Iran Election Update: Candidates Jockeying for Position as They Leave the Gate
With a little over a week since the Guardian Council’s (GC) selection of the six candidates for president, the candidates are jockeying to quickly get out of the gate for the sprint race campaign that will culminate on May 19. A poll conducted in mid-April, before the GC decision, provides some indication of the widely varying starting positions of the candidates. It indicated that:
- President Rouhani and Tehran Mayor Qalibaf are both well-known and viewed positively, by 62 and 67% of those interviewed respectively.
- Ebrahim Raisi, reportedly Supreme Leader Khamenei’s preferred candidate, and First Vice-President Jahangiri both have low name recognition — less than half of the respondents indicated they knew who they were — and limited popularity.
- Two of the presidential candidates — Mostafa Mirsalim and Mostafa Hashimetaba, were not included in the poll.
Predata’s signals suggest that, regardless of their starting positions, the conservative candidates have generated far greater digital momentum during the early days of the campaign. Raisi, Mirsalim, and Qalibaf have been the primary drivers of digital interest in the election campaign so far, as the chart above shows. On the other hand, the reformist candidates — Rouhani, Jahangiri, Hashimetaba — have all lagged.
The pattern for the individual campaigns of the presidential candidates mirrors Predata’s aggregate signals for the conservative and reformist coalitions (above). Digital momentum, which is a way of understanding fluctuations in online engagement between different candidates throughout a political campaign (see a fuller explanation here), does not necessarily align with voter preferences and should not be understood as a prediction or probability estimate of the ultimate outcome on May 19. But these patterns suggest that the conservative alternatives to Rouhani and their policy platforms are generating scrutiny online in a way that the incumbent himself is not.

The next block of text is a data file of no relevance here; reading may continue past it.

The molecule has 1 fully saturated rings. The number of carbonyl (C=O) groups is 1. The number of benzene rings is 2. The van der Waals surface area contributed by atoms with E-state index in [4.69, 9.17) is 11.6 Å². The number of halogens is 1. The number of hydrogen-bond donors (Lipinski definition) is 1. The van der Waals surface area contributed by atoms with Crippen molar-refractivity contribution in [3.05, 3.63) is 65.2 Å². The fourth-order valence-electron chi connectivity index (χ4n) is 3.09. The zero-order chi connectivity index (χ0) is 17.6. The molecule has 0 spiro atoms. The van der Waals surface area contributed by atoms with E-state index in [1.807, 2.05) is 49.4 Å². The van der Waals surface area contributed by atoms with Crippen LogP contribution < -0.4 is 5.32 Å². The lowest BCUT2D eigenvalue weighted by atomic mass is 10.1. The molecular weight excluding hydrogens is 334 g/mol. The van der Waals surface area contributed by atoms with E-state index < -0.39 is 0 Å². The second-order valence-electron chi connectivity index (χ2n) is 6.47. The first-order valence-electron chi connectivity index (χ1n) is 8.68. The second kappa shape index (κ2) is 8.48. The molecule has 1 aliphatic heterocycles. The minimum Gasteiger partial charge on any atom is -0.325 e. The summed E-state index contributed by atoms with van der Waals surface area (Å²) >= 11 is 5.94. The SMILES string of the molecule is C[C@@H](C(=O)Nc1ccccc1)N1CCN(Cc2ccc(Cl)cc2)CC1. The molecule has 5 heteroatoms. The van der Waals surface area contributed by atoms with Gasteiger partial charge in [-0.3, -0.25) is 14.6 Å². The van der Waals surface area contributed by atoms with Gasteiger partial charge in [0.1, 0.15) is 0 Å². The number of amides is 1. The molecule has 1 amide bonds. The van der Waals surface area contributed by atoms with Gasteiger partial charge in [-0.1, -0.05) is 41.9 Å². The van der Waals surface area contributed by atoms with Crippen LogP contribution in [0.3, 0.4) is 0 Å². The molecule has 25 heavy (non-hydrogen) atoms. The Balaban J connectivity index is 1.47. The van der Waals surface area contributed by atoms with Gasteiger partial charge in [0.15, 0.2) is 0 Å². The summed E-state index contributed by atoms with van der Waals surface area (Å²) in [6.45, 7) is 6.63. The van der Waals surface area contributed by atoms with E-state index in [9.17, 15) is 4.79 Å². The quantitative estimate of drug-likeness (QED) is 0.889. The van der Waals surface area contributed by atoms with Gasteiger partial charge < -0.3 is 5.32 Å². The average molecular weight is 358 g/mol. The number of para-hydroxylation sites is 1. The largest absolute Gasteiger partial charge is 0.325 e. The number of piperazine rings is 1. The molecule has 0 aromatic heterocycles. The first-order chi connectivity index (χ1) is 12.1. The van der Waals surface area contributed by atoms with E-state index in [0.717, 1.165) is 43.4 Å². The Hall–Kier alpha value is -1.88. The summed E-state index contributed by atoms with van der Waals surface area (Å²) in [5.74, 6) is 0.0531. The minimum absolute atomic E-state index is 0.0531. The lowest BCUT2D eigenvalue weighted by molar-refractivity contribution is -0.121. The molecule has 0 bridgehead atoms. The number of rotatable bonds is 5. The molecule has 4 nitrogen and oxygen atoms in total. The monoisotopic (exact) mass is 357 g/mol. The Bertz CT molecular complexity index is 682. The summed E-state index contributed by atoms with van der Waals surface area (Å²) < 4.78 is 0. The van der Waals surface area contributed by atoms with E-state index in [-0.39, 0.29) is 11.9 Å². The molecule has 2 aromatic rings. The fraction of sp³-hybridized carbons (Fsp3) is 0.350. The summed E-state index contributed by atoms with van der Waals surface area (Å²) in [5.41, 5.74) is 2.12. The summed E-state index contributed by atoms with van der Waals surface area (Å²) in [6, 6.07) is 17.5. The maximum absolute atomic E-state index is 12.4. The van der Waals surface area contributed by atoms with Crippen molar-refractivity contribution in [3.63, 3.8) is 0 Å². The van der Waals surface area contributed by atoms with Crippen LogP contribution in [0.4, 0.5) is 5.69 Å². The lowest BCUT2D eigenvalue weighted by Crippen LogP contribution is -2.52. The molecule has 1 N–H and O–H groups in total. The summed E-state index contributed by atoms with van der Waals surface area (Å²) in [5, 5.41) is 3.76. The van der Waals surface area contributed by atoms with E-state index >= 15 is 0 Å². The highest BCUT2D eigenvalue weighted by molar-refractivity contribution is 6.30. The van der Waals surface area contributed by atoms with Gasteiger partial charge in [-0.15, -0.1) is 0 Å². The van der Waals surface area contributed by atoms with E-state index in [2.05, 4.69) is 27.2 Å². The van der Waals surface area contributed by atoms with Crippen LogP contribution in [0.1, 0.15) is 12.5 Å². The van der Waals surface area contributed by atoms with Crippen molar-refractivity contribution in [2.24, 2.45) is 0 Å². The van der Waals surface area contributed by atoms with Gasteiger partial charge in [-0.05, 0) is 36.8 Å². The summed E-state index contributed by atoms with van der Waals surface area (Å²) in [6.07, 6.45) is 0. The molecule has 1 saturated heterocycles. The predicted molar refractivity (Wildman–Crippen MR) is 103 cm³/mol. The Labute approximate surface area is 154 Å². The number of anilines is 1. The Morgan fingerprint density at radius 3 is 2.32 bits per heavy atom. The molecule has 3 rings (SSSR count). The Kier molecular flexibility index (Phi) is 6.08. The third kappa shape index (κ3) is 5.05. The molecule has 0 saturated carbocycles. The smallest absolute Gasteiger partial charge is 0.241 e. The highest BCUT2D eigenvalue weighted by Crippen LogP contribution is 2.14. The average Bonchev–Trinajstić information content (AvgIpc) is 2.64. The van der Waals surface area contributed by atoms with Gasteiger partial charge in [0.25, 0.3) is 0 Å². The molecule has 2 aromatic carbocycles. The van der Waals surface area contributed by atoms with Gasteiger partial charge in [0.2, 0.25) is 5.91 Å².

The first week’s campaigning — including the first televised debate on April 28 — confirmed that the election debate will focus heavily on the economy. As anticipated, the conservative candidates aggressively attacked Rouhani’s track record on the economy and the gap between rich and poor. Predata’s monitoring of several Persian-language Wiki pages (see below) suggests that this line of attack may get traction, if correctly focused. For example, in the last month there has been increased attention to the pages on the economy of Iran and social class in Iran. On the other hand, the Supreme Leader’s call for implementation of the Resistance Economy, an appeal for building an internally focused economy, doesn’t seem to be a campaign winner.
In a dramatic development during the April 28 candidate debate, First Vice-President Jahangiri launched an attack against Qalibaf, a former IRGC officer — highlighting the candidate’s ties to an individual accused of having led Iranian pillaging of the Saudi embassy in early 2016. As indicated below, this allegation sparked a major spike in attention to the Persian-language Wiki page on this attack. Nonetheless, the limited overall Iranian interest in Iran-Saudi relations (as illustrated by the lack of recent activity in the Predata signal for this topic; see below) suggests this is unlikely to be a major campaign theme. In our view, Jahangiri’s purpose in raising this issue was to remind the reformist base of the significant threat that Iran’s own “deep state” poses to political reform.